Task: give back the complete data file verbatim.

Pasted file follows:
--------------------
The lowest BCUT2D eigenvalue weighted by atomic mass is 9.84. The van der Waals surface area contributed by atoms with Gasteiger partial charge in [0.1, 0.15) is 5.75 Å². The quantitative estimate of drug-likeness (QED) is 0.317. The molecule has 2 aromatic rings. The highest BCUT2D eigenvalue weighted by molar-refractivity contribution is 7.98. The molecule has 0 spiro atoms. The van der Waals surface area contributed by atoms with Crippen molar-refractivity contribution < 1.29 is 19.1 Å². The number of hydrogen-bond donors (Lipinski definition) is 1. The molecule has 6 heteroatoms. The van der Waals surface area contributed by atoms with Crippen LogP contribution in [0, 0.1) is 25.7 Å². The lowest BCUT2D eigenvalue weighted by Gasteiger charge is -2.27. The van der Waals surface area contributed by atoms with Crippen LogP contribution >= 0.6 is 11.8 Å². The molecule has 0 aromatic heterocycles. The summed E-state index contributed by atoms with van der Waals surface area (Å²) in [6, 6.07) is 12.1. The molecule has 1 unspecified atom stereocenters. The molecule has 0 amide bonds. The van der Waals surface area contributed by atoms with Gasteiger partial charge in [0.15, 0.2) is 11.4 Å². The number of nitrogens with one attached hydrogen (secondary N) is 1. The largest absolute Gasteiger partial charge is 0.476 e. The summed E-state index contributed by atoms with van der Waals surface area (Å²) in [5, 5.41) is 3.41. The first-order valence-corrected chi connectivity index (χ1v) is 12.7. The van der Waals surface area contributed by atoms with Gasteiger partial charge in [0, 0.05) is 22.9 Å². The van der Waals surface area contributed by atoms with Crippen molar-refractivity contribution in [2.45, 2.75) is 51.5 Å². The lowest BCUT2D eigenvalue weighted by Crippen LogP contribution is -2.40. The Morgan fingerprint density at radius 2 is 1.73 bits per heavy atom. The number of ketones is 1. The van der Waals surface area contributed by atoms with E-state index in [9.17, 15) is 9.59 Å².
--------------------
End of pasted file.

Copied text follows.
The lowest BCUT2D eigenvalue weighted by atomic mass is 9.84. The van der Waals surface area contributed by atoms with Gasteiger partial charge in [0.1, 0.15) is 5.75 Å². The quantitative estimate of drug-likeness (QED) is 0.317. The molecule has 2 aromatic rings. The highest BCUT2D eigenvalue weighted by molar-refractivity contribution is 7.98. The molecule has 0 spiro atoms. The van der Waals surface area contributed by atoms with Crippen molar-refractivity contribution < 1.29 is 19.1 Å². The number of hydrogen-bond donors (Lipinski definition) is 1. The molecule has 6 heteroatoms. The van der Waals surface area contributed by atoms with Crippen LogP contribution in [0, 0.1) is 25.7 Å². The lowest BCUT2D eigenvalue weighted by Gasteiger charge is -2.27. The van der Waals surface area contributed by atoms with Crippen LogP contribution >= 0.6 is 11.8 Å². The molecule has 0 aromatic heterocycles. The summed E-state index contributed by atoms with van der Waals surface area (Å²) in [6, 6.07) is 12.1. The molecule has 1 unspecified atom stereocenters. The molecule has 0 amide bonds. The van der Waals surface area contributed by atoms with Gasteiger partial charge in [0.15, 0.2) is 11.4 Å². The number of nitrogens with one attached hydrogen (secondary N) is 1. The largest absolute Gasteiger partial charge is 0.476 e. The summed E-state index contributed by atoms with van der Waals surface area (Å²) in [5, 5.41) is 3.41. The first-order valence-corrected chi connectivity index (χ1v) is 12.7. The van der Waals surface area contributed by atoms with Gasteiger partial charge in [0, 0.05) is 22.9 Å². The van der Waals surface area contributed by atoms with Crippen molar-refractivity contribution in [2.45, 2.75) is 51.5 Å². The lowest BCUT2D eigenvalue weighted by Crippen LogP contribution is -2.40. The Morgan fingerprint density at radius 2 is 1.73 bits per heavy atom. The number of ketones is 1. The van der Waals surface area contributed by atoms with E-state index in [9.17, 15) is 9.59 Å².